Casa Sandoval Pension House & Restaurant, La Planta Hotel
Talabong Mangrove Park
When traveling in Negros Oriental, staying in Bais City isn’t the first thing on anyone’s minds. After all, it’s often just a stopover on the longer trip from Bacolod to Dumaguete or vice-versa. However, this quaint town is starting to become a tourist hotspot in its own right.
The story of Bais City is similar to many of those in the Negros Region. It was once a town built around a sugar plantation—the Central Azucarera de Bais—that was established in 1918. This brought prosperity to the town, especially in the 1930s, with the prominent families in the area building majestic houses.
Today, with the sugar industry not as profitable, the town has shifted into a top destination for those interested in nature. With its mangrove reserve, beaches, and dolphin-watching tours, the future is promising for this quaint city.
The quickest way to get to Bais City is by booking a domestic flight to the nearby cities of Dumaguete or Bacolod and then riding a bus going to Bais.
You can head to Bais from Cebu City by taking the ro-ro service operated by Ceres Bus. The trip takes around 35 minutes. Alternatively, you can ride the passenger-only boat from the port in Liloan, Cebu to Sibulan Port near Bais.
The bus route from Bacolod to Dumaguete and vice-versa passes through Bais. From Bacolod, the trip takes around 5 to 6 hours; from Dumaguete, the trip takes around an hour and a half.
Like many rural cities in the Philippines, the main mode of public transport in Bais are tricycles—which are called pedicabs in the area.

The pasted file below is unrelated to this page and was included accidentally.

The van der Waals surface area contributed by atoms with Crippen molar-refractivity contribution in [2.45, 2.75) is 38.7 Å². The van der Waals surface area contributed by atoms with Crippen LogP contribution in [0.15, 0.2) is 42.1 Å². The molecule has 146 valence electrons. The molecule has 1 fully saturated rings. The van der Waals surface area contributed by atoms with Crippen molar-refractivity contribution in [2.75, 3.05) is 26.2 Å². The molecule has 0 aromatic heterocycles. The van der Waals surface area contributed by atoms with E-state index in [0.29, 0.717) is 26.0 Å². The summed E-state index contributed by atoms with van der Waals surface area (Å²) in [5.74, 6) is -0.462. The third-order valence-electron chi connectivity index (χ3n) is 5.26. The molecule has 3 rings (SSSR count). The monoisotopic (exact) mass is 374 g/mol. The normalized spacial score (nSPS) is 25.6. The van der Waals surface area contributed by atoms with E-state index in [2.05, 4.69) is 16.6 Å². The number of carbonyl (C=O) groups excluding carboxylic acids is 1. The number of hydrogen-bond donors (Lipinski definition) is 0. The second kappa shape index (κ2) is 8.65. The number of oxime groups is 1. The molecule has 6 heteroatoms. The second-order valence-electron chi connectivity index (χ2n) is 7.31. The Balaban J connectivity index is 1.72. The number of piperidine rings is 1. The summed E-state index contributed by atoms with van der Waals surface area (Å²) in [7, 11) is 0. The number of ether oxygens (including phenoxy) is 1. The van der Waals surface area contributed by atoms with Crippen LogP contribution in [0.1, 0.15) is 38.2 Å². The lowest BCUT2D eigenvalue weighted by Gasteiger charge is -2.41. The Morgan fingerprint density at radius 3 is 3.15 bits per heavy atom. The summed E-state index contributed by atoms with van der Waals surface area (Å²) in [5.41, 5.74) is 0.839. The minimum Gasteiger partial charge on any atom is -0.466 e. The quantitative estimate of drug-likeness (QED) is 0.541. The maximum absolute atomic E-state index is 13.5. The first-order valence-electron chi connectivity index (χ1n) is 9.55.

One of the main attractions of Bais City is the old Central Azucarera compound. Here, travelers can see how sugar was made in the past, as the old tools and machinery for processing cane are now on display. The Baldwin Locomotive that was once used to transport sugarcane to the mill is also exhibited here.
Meanwhile, the city center itself has a number of unique attractions. These include the simple San Nicolas de Tolentino Church and the old Presidential building (now the City Hall), which are located near the city plaza. A number of heritage houses are also in the area, dating back to the town’s heydays as the center of sugar production.
As mentioned earlier, the biggest tourist draw of Bais City is its whale- and dolphin-watching excursions. The town is the main jump-off point for these cruises that cover the Tañon Strait, one of the biggest marine reserves in the Philippines. Here, travelers have a chance to see nine of the 23 documented whales and dolphin species in the Philippines.
Many of these tours also include stopovers at two other natural wonders. One is the Talabong Mangrove Park, a 400-hectare mangrove forest that acts as a protected habitat for marine wildlife. Another is the Manjuyod Sandbar, a stretch of white sand where travelers can enjoy the sun and the sea. Travelers can also rent one of the cottages near the sandbar.
One of the best places to grab a bite in Bais City is the Mercado or market. Many stalls there serve home-cooked treats prepared from the day’s fresh catch. A night market in front of the Mercado is also set up on weekends. Alternatively, travelers can go to the Bais Auditorium where they can find many food stalls in the area surrounding it.
Those who go on a dolphin-watching trip can also buy fresh produce from the Mercado and have them prepared by the boat’s crew for lunch.
Since it is just a small town, most accommodation in Bais City come in the form of pension houses. One of the better options is the Casa Don Julian, formerly a mansion owned by a Spaniard. Next to it is the La Planta Resort, a newer building constructed in the Spanish Colonial style and features a swimming pool. For budget travelers, staying at the Casa Sandoval along the National Highway is a great option.
Check the weather before you go especially if planning a dolphin-watching tour. It can get cancelled due to turbulent weather, especially since the boats used for the cruises are on the smaller side.
It’s best to travel in a group to save on money. If you want to go on a dolphin-watching trip, you would have to rent the entire boat even if you’re travelling solo.
Make sure to arrive at the port early in the morning, around 5 to 6 am. Starting the tour early will give your boat crew ample time to find a pod—a group of dolphins—that you can watch. Better yet, stay overnight at a hotel in Bais if you’re going for a cruise.